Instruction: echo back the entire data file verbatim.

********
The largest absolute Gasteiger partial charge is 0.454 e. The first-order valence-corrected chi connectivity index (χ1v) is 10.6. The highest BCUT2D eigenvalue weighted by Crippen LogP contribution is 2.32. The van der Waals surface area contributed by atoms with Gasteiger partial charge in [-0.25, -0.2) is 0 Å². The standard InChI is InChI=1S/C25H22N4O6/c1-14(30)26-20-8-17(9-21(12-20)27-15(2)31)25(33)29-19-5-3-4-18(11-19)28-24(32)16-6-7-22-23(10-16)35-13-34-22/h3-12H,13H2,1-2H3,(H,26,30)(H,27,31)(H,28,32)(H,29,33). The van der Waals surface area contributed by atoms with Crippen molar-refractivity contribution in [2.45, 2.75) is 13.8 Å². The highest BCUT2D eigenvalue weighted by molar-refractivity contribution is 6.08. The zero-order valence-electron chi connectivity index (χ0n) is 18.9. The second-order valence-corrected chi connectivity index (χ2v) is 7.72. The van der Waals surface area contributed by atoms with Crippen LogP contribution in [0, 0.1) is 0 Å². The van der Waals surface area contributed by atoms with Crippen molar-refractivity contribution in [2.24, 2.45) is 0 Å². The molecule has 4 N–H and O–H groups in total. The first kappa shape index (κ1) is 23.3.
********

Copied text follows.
The largest absolute Gasteiger partial charge is 0.454 e. The first-order valence-corrected chi connectivity index (χ1v) is 10.6. The highest BCUT2D eigenvalue weighted by Crippen LogP contribution is 2.32. The van der Waals surface area contributed by atoms with Gasteiger partial charge in [-0.25, -0.2) is 0 Å². The standard InChI is InChI=1S/C25H22N4O6/c1-14(30)26-20-8-17(9-21(12-20)27-15(2)31)25(33)29-19-5-3-4-18(11-19)28-24(32)16-6-7-22-23(10-16)35-13-34-22/h3-12H,13H2,1-2H3,(H,26,30)(H,27,31)(H,28,32)(H,29,33). The van der Waals surface area contributed by atoms with Crippen molar-refractivity contribution in [2.45, 2.75) is 13.8 Å². The highest BCUT2D eigenvalue weighted by molar-refractivity contribution is 6.08. The zero-order valence-electron chi connectivity index (χ0n) is 18.9. The second-order valence-corrected chi connectivity index (χ2v) is 7.72. The van der Waals surface area contributed by atoms with Crippen LogP contribution in [0, 0.1) is 0 Å². The van der Waals surface area contributed by atoms with Crippen molar-refractivity contribution in [2.24, 2.45) is 0 Å². The molecule has 4 N–H and O–H groups in total. The first kappa shape index (κ1) is 23.3.